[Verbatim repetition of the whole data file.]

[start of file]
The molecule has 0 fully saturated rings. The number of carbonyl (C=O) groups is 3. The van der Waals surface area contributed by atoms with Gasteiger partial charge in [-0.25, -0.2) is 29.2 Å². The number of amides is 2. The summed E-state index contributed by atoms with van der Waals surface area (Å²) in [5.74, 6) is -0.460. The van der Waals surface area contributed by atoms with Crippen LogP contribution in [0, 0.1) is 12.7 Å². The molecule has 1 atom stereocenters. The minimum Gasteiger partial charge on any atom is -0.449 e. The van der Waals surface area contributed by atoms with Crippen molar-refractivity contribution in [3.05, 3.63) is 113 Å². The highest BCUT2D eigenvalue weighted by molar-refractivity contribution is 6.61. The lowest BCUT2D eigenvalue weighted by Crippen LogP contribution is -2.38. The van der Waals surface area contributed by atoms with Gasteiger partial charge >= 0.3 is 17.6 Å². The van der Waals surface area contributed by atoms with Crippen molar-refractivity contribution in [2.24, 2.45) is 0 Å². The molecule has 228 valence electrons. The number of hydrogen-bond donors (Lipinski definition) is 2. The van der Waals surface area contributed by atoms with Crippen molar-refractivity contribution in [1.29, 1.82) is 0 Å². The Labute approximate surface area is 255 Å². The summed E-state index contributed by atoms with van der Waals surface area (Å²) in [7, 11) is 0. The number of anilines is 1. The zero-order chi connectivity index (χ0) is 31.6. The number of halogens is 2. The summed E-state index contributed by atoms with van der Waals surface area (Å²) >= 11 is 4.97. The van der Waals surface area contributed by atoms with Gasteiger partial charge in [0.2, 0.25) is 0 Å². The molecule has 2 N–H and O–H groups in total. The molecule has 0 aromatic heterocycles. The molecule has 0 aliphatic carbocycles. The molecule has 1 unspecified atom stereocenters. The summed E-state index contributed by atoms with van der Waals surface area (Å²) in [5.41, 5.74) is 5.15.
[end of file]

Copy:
The molecule has 0 fully saturated rings. The number of carbonyl (C=O) groups is 3. The van der Waals surface area contributed by atoms with Gasteiger partial charge in [-0.25, -0.2) is 29.2 Å². The number of amides is 2. The summed E-state index contributed by atoms with van der Waals surface area (Å²) in [5.74, 6) is -0.460. The van der Waals surface area contributed by atoms with Crippen LogP contribution in [0, 0.1) is 12.7 Å². The molecule has 1 atom stereocenters. The minimum Gasteiger partial charge on any atom is -0.449 e. The van der Waals surface area contributed by atoms with Crippen molar-refractivity contribution in [3.05, 3.63) is 113 Å². The highest BCUT2D eigenvalue weighted by molar-refractivity contribution is 6.61. The lowest BCUT2D eigenvalue weighted by Crippen LogP contribution is -2.38. The van der Waals surface area contributed by atoms with Gasteiger partial charge >= 0.3 is 17.6 Å². The van der Waals surface area contributed by atoms with Crippen molar-refractivity contribution in [2.24, 2.45) is 0 Å². The molecule has 228 valence electrons. The number of hydrogen-bond donors (Lipinski definition) is 2. The van der Waals surface area contributed by atoms with Crippen molar-refractivity contribution in [1.29, 1.82) is 0 Å². The Labute approximate surface area is 255 Å². The summed E-state index contributed by atoms with van der Waals surface area (Å²) in [7, 11) is 0. The number of anilines is 1. The zero-order chi connectivity index (χ0) is 31.6. The number of halogens is 2. The summed E-state index contributed by atoms with van der Waals surface area (Å²) >= 11 is 4.97. The van der Waals surface area contributed by atoms with Gasteiger partial charge in [0.2, 0.25) is 0 Å². The molecule has 2 N–H and O–H groups in total. The molecule has 0 aromatic heterocycles. The molecule has 0 aliphatic carbocycles. The molecule has 1 unspecified atom stereocenters. The summed E-state index contributed by atoms with van der Waals surface area (Å²) in [5.41, 5.74) is 5.15.